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# Why doesn't this scheme program work as expected?

``````(define wadd (lambda (i L)
(if (null? L) 0
(+ i (car L)))
(set! i (+ i (car L)))
(set! L (cdr L))))

``````

This returns nothing. I expect it to do `(3 + (2 + (9 + 1))`, which should equate to `15`. Am I using `set!` the wrong way? Can I not call `set!` within an `if` condition?

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I think you meant this: (3 + (2 + (1 + 9))) – Óscar López Jan 9 '13 at 15:59

I infer from your code that you intended to somehow traverse the list, but there's nothing in the `wadd` procedure that iterates over the list - no recursive call, no looping instruction, nothing: just a misused conditional and a couple of `set!`s that only get executed once. I won't try to fix the procedure in the question, is beyond repair - I'd rather show you the correct way to solve the problem. You want something along these lines:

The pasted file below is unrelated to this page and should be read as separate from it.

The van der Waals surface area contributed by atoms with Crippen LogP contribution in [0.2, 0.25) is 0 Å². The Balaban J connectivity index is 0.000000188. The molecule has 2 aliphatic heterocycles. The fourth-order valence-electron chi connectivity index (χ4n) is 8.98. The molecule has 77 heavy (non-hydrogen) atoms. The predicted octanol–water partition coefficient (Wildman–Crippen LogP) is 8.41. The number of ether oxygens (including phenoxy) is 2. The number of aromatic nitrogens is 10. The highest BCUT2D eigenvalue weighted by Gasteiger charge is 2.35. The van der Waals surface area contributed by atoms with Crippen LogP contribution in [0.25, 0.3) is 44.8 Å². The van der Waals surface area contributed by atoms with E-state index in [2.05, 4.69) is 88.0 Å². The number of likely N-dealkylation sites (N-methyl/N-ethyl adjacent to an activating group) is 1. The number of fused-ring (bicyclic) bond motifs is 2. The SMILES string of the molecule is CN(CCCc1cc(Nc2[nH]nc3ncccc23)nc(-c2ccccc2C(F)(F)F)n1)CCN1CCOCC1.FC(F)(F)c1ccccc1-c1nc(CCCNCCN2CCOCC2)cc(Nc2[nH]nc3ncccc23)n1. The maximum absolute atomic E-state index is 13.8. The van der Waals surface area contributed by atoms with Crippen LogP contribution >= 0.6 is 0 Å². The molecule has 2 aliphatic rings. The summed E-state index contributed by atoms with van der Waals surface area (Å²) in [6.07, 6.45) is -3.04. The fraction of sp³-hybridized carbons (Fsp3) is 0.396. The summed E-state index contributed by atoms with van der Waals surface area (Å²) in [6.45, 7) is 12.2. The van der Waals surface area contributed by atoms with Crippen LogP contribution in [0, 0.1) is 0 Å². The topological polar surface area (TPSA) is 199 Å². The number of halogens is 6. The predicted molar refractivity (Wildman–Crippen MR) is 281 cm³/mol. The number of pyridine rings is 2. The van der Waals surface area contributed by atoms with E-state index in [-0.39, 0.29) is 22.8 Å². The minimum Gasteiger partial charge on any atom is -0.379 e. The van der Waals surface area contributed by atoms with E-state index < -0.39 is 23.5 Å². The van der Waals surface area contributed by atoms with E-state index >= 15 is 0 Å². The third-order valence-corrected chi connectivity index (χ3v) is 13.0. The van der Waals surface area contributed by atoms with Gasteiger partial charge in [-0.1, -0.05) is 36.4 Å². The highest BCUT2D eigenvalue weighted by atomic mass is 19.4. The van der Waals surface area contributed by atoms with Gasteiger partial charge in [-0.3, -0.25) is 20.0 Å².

``````(define wadd
(lambda (i L)
(let loop ((L L)
(acc i))
(if (null? L)
acc
(loop (cdr L) (+ (car L) acc))))))
``````

When executed, the previous procedure will evaluate this expression: `(wadd 9 '(1 2 3))` like this: `(+ 3 (+ 2 (+ 1 9)))`. Notice that, as pointed by @Maxwell, the above operation can be expressed more concisely using foldl:

``````(define wadd
(lambda (i L)
(foldl + i L)))
``````

As a general rule, in Scheme you won't use assignments (the `set!` instruction) as frequently as you would in an imperative, C-like language - a functional-programming style is preferred, which relies heavily on recursion and operations that don't mutate state.

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I think that if you fix your indentation, your problems will become more obvious.

The function `set!` returns `<#void>` (or something of similar nothingness). Your lambda `wadd` does the following things:

1. Check if `L` is null, and either evaluate to 0 or `i` + `(car L)`, and then throw away the result.
2. Modify `i` and evaluate to nothing
3. Modify `L` and return nothing

If you put multiple statements in a lambda, they are wrapped in a `begin` statement explicitly:

``````(lambda () 1 2 3) => (lambda () (begin 1 2 3))
``````

In a `begin` statement of multiple expressions in a sequence, the entire `begin` evaluates to the last statement's result:

``````(begin 1 2 3) => 3
``````
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